PROGRESS IN IMPLEMENTING THE ECONOMIC RECOVERY PLAN - ANC TG, Paul Mashatile

Significant progress is being made in implementing the South African Economic Reconstruction and Recovery Plan. Announced by President Cyril Ramaphosa in October last year, the Plan outlines interventions towards reversing the stagnation of the South Arica economy, elevated levels of inequality, poverty and unemployment as well as subdued development; all of which were once again forcefully highlighted by the COVID-19 crisis.

The Plan recognizes that the economic recovery process is a collective responsibility of all social partners. It also recognizes that the path to economic reconstruction and recovery involves a series of interlinked actions; from industrial policy, macro-economic policy, structural reforms, energy security, sectoral interventions to the strengthening of institutions. The Plan identifies an array of tools that are listed as pillars of economic reconstruction and recovery. It also identifies enablers necessary for the successful implementation of the Plan. Both the pillars and enablers of the Plan need to be implemented effectively and simultaneously if South Africa is to experience the much needed economic turnaround.

It is encouraging that significant progress is being made in implementing key aspects of the Plan. The following are some of the areas where notable progress is being made:

On aggressive infrastructure investment

Modernizing and reforming network industries such as electricity, roads, rail, ports and telecommunications are critical components of the economic reconstruction and recovery effort. They are also major drivers of our country’s aggressive infrastructure investment programme.

As announced by Comrade Tito Mboweni in the Budget Speech, government has committed R 791.2 billion towards infrastructure investment, focusing on network industries, over the next three years. The infrastructure investment programme is supported by partnerships with the private sector and other players through initiatives such as the Infrastructure Fund.

On reindustrialization through localization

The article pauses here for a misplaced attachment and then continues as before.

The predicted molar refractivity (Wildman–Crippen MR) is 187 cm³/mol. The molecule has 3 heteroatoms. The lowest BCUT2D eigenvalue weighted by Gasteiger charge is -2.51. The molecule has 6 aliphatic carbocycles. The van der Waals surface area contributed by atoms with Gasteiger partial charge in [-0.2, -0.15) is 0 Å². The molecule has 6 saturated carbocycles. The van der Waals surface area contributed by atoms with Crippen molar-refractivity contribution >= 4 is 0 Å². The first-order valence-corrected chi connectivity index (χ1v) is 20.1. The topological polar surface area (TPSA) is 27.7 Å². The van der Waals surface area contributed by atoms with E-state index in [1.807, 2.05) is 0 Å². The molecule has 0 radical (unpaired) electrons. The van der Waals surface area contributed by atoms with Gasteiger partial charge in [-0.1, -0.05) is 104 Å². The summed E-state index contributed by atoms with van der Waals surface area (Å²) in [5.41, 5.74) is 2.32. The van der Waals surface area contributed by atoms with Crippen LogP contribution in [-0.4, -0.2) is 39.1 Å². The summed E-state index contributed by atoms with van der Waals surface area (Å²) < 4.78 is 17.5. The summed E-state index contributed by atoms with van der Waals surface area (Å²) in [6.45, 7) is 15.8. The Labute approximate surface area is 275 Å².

To boost local manufacturing, social partners at NEDLAC have agreed to jointly implement a Buy Local Campaign. The social partners have also committed to reducing imports by 20% over the next five years with a view to contribute towards rejuvenating and reviving local manufacturing.

In this regard, 42 products – including Personal Protective Equipment, steel products, green economy inputs, edible oils and furniture – will be sourced locally. In addition, 1 000 locally produced products have been designated for procurement from local SMMEs. SMMEs are also being assisted to access larger domestic and international markets.

The implementation of sector Master Plans is an important intervention aimed at strengthening key economic sectors. Already, 4 sector Master Plans are being implemented: in the poultry; sugary; clothing, textile, foot-wear and leather industries.

Government is working closely with the automotive sector to increase investment and jobs in this sector. The result of this work can be seen from:

  • The R 16 billion additional investment by the Ford Motor Company at the Tshwane Automotive Special Economic Zone;
  • The announcement by Toyota to invest in their KZN facility to start the first generation of their hybrid vehicles to be manufactured out of South Africa; and
  • Announcements by Isuzu, Mercedes Benz and Nisan to expand their investment in our country.

On stimulating mass employment

The Presidential Employment Stimulus is one of the most significant interventions aimed at creating mass employment opportunities in our country. It covers areas such as education, arts and culture, global business services, early childhood development, and small-scale and subsistence farming.

By the end of January 2021, over 430 000 opportunities had already been supported through the stimulus, and a further 180 000 opportunities are currently in the recruitment process.

Government has allocated R 83.2 billion for public employment programmes and an additional R 11 billion has been allocated for the Presidential Employment Stimulus programme. This means nearly R 100 billion has been budgeted for direct employment creation programmes.

On support for tourism

To preserve and rejuvenate the supply side of the tourism sector, government working together with commercial banks, have established an R 1.2 billion Tourism Equity Fund. The Fund will support transformation in tourism by expanding the participation of black people, women, youth as well as township and rural tourism entrepreneurs in the mainstream of the sector. It will also contribute towards the long-term sustainability of the sector, which has been identified as one of the key drivers of economic reconstruction and recovery.